A typical example: My peers and I were told to imagine being stranded on a lifeboat, along with an assortment of strangers and a dwindling supply of food and water. Our companions on the boat included a young pregnant woman, a surgeon, an unemployed drifter, an elderly man, a Boy Scout, a woman with cancer, and so on. The setting and the cast of characters varied, but the basic idea was that some people would make it, and some people wouldn’t — and that it was up to us to decide, based on what we thought of the relative value of each fictitious person.
I never had much to say during these discussions. When they were over, I often had a queasy feeling that stayed with me for several days. I never fully understood why, until much later, as an adult. I gradually came to understand that these so-called “values clarification” exercises were based on a preordained set of values, which I could not accept. The games assumed that there weren’t enough resources to go around; and that some people have more value, more right to live and to consume resources, than others do.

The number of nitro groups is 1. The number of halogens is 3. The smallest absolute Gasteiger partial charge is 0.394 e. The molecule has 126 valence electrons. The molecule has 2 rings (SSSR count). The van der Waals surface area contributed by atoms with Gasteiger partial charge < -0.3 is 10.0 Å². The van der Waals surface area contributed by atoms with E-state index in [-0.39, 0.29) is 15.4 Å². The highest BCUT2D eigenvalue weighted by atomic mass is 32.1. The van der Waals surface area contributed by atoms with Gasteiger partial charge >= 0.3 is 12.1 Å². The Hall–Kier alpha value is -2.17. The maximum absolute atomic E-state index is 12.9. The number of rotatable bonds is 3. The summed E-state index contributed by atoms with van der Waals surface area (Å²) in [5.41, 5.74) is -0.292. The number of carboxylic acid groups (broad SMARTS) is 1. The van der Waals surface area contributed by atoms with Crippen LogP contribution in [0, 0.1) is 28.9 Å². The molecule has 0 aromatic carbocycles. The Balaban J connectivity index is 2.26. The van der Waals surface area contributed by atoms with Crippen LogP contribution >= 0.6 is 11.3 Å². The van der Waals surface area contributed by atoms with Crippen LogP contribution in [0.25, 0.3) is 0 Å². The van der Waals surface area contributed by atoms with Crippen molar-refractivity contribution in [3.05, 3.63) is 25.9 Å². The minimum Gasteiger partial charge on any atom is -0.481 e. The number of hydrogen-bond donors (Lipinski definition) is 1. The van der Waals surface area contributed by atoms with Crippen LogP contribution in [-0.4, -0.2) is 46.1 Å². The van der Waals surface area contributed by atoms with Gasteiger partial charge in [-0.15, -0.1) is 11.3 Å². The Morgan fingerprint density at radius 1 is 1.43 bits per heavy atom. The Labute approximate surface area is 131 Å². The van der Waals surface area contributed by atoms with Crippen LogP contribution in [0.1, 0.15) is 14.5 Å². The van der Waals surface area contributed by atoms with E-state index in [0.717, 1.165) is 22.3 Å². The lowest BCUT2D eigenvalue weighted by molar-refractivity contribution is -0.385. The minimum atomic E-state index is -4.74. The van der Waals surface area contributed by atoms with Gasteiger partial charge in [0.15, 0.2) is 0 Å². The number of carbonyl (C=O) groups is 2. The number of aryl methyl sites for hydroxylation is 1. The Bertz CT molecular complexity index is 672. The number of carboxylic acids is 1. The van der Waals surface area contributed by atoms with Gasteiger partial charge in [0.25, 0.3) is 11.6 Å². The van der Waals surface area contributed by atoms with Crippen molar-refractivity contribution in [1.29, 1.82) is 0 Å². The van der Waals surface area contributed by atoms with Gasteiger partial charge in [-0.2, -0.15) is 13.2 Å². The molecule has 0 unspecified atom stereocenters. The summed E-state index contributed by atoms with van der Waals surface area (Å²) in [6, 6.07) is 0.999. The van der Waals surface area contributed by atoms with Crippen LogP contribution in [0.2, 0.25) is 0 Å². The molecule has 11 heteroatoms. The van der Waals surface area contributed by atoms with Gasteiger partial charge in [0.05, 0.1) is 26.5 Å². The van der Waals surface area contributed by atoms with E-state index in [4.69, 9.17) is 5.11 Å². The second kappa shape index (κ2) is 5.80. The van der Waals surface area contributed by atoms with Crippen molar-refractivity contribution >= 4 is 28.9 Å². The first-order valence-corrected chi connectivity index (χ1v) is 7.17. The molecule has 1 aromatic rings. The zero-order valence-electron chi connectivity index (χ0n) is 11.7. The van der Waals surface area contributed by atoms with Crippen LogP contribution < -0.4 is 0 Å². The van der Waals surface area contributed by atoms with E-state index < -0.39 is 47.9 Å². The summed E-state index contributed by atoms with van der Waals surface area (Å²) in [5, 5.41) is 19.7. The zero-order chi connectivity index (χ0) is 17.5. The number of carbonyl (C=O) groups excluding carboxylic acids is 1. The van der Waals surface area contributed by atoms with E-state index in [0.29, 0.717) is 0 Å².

I remember the same queasy feeling when watching the show “The Weakest Link” — which functions like an ultra-crisp, ultra-efficient version of “Survivor”. People are voted off each round, and when they are they are told, “You are the weakest link — goodbye.” It’s like a distilled essence of social darwinism. And people seem to love it.
And people seem to learn it practically from the cradle, unless it’s just some kind of awful misguided instinct. The following will be familiar to nearly any autistic person who wasn’t extremely lucky. I’m only picking from my life because it’s easier to remember my own observations than someone else’s.